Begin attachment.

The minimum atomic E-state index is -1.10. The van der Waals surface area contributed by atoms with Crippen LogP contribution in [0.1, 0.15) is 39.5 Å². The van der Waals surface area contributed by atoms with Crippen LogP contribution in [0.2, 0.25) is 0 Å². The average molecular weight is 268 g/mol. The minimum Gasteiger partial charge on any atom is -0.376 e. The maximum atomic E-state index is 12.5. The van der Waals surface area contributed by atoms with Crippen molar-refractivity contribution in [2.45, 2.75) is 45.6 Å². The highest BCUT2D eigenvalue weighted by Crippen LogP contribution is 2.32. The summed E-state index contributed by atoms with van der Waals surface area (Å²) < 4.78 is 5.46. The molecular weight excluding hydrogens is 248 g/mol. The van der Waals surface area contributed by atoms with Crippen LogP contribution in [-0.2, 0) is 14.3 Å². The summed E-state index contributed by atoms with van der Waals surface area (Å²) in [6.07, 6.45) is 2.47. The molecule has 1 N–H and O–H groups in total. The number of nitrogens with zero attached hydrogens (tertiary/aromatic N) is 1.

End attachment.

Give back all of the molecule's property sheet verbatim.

The minimum atomic E-state index is -1.10. The van der Waals surface area contributed by atoms with Crippen LogP contribution in [0.1, 0.15) is 39.5 Å². The van der Waals surface area contributed by atoms with Crippen LogP contribution in [0.2, 0.25) is 0 Å². The average molecular weight is 268 g/mol. The minimum Gasteiger partial charge on any atom is -0.376 e. The maximum atomic E-state index is 12.5. The van der Waals surface area contributed by atoms with Crippen molar-refractivity contribution in [2.45, 2.75) is 45.6 Å². The highest BCUT2D eigenvalue weighted by Crippen LogP contribution is 2.32. The summed E-state index contributed by atoms with van der Waals surface area (Å²) < 4.78 is 5.46. The molecular weight excluding hydrogens is 248 g/mol. The van der Waals surface area contributed by atoms with Crippen LogP contribution in [-0.2, 0) is 14.3 Å². The summed E-state index contributed by atoms with van der Waals surface area (Å²) in [6.07, 6.45) is 2.47. The molecule has 1 N–H and O–H groups in total. The number of nitrogens with zero attached hydrogens (tertiary/aromatic N) is 1.